French pass system to be deployed during 2024 Olympic and Paralympic Games.

As France gears up to host the 2024 Olympic and Paralympic Games, expecting several million spectators and thousands of athletes, the country is not only preparing its infrastructure and venues, but also setting up measures to guarantee the smooth running and safety of this highly awaited event. Most notably, the French authorities have recently developed a robust pass system, designed to manage the accreditation and movement of individuals in several perimeters of the city within which traffic restrictions may be imposed. Given the significant privacy implications of this system, the Commission Nationale de l'Informatique et des Libertés (CNIL), France's data protection authority, has weighed in on the proposed system, providing key observations and recommendations to balance security needs with individual privacy rights.

Understanding the Pass System

The proposed pass system is a comprehensive accreditation mechanism designed to control access to various venues and facilities during the Games, with access becoming less restrictive as visitors go further from the site. Thus:

  1. Access to the “grey zone” (or “Silt”) will be strictly regulated and only people and vehicles duly authorized and accredited by the organizer, Paris 2024, or in possession of tickets during the events, will be able to access the sites.
  2. Access to the “red zone” will primarily involve traffic restrictions, aiming to reduce the risk of a terrorist attack and ensure the security of public flows accessing or leaving a site as well as local residents.

The pass will be issued following registration on a digital platform that will involve collection and processing of personal data, including identification details and possibly biometric information, to authenticate the identities of pass holders. The pass will contain a QR code to streamline entry control in areas where high attendance is expected.

To implement the pass system as planned for the Olympic and Paralympic Games, a database was created on the basis of on an order dated May 2, 2011 on the “files of residents in security zones”.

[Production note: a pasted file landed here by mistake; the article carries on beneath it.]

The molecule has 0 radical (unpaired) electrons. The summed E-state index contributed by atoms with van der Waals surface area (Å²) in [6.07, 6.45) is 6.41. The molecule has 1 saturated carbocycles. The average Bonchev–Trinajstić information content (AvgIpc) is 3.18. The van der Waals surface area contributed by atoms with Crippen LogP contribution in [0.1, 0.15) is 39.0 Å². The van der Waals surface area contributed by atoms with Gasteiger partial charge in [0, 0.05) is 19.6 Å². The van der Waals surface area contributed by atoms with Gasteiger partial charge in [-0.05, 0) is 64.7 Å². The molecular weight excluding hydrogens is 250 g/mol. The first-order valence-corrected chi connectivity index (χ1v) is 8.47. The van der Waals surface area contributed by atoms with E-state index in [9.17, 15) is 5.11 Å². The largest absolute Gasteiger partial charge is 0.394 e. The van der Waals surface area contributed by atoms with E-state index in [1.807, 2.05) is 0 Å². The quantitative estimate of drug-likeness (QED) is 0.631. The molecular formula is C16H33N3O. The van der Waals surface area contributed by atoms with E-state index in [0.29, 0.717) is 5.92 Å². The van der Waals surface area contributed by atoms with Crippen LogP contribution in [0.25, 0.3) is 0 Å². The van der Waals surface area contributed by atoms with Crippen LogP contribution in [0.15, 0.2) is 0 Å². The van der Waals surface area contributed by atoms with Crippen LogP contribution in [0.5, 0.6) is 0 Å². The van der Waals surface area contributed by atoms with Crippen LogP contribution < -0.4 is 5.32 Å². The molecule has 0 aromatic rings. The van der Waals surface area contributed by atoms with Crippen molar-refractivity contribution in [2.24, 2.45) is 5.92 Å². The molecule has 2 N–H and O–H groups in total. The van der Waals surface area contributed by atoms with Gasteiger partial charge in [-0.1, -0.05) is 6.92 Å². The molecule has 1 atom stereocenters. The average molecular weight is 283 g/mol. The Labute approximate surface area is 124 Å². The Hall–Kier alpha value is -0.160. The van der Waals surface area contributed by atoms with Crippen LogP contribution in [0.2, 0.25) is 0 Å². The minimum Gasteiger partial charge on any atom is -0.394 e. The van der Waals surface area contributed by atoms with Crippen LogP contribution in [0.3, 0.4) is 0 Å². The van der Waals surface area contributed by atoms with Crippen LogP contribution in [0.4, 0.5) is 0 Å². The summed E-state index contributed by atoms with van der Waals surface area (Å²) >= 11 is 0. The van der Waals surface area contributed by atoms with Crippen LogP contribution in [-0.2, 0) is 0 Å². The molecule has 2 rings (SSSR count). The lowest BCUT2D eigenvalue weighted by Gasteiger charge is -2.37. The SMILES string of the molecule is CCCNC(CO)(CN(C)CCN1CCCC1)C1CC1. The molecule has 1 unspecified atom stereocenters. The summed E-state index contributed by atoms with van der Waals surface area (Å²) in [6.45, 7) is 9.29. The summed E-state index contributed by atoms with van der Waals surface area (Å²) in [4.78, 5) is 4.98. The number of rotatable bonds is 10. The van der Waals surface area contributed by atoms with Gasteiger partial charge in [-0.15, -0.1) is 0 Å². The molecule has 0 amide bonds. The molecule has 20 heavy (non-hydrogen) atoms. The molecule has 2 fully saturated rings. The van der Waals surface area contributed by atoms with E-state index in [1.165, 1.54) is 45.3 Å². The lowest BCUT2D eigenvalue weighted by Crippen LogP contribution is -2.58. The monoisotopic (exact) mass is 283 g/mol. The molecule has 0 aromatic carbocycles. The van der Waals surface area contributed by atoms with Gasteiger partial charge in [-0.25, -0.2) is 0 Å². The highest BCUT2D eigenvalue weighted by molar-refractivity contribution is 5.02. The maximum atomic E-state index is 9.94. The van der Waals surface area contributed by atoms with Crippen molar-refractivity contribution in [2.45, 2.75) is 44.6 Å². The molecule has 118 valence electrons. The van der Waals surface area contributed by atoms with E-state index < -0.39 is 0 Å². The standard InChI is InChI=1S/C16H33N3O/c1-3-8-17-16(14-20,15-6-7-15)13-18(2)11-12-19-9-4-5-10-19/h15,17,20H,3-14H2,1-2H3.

This order defines the purposes of these files (namely, the management of permits allowing access by persons or vehicles to areas within which restrictions on movement are imposed, in order to prevent disturbances to public order and guarantee the safety of a major event). It also sets out the categories of data that can be recorded, their retention periods, the individuals and entities that can access and receive the data, and the procedures for exercising individuals' rights.

The order was further amended to include new categories of data to carry out the event’s new pass system. In a deliberation of April, 2025, 2024, the CNIL issued an opinion on this recent development and confirmed the legitimacy of data processing to secure exceptional events. However, it has requested certain changes and made a series of recommendations.


CNIL’s Observations and Recommendations

New Categories of Personal Data:

The order authorises the processing of the new categories of data, namely photographs, proof of access, copies of identity documents (national identity card, driving licence, passport or residence permits), as well as copies of registration certificates.
Following the CNIL's observations, the registration of national identity cards, driving licences, passports and residence permits will only be retained for as long as necessary for the issuance of the access pass. The other data will be kept for three months, as was already the case before.
In its opinion, the CNIL also considered that while the collection of the photograph could be justified in view of the extent of the controls to be carried out during the Olympic and Paralympic Games, it should be limited to events of this magnitude only. The published order therefore provides that its collection is not mandatory.

Data Transmission to the Event Organizer:

Under this system, organizers of the Olympic and Paralympic Games must also issue a pass to allow individuals who are not spectators to access the event's venues and facilities.

Regarding this, the CNIL specified that data should only be transmitted to the organizer if the organizer does not already collect the same data independently. Additionally, for individuals seeking access to the venues and facilities hosting a major event (such as coaches, referees, doctors, etc.), an administrative investigation will be conducted before granting access. Spectators and individuals merely seeking access to other locations or buildings in the zone, such as residences or businesses not related to the event, are not subject to these specific investigations.



Hosting such a monumental event entails France's responsibility to adhere to the highest standards of data protection and privacy. The CNIL’s insights and recommendations provide a crucial framework for ensuring that the pass system not only achieves security objectives but also upholds individuals' fundamental rights. Embracing these guidelines enables organizers to foster a secure and privacy-respecting environment for all participants and attendees. Additionally, the CNIL's stance also serves as a pertinent reminder to uphold GDPR principles like data minimization, proportionality, purpose limitation, data security, storage, transparency, and informed consent. It underscores the importance of restricting biometric data usage to essential contexts, with robust safeguards, and establishing a comprehensive governance framework to oversee data processing and ensure regulatory compliance.


Article provided by INPLP members: Charlotte Gerrish and Evane Alexandre (Gerrish Legal, France)



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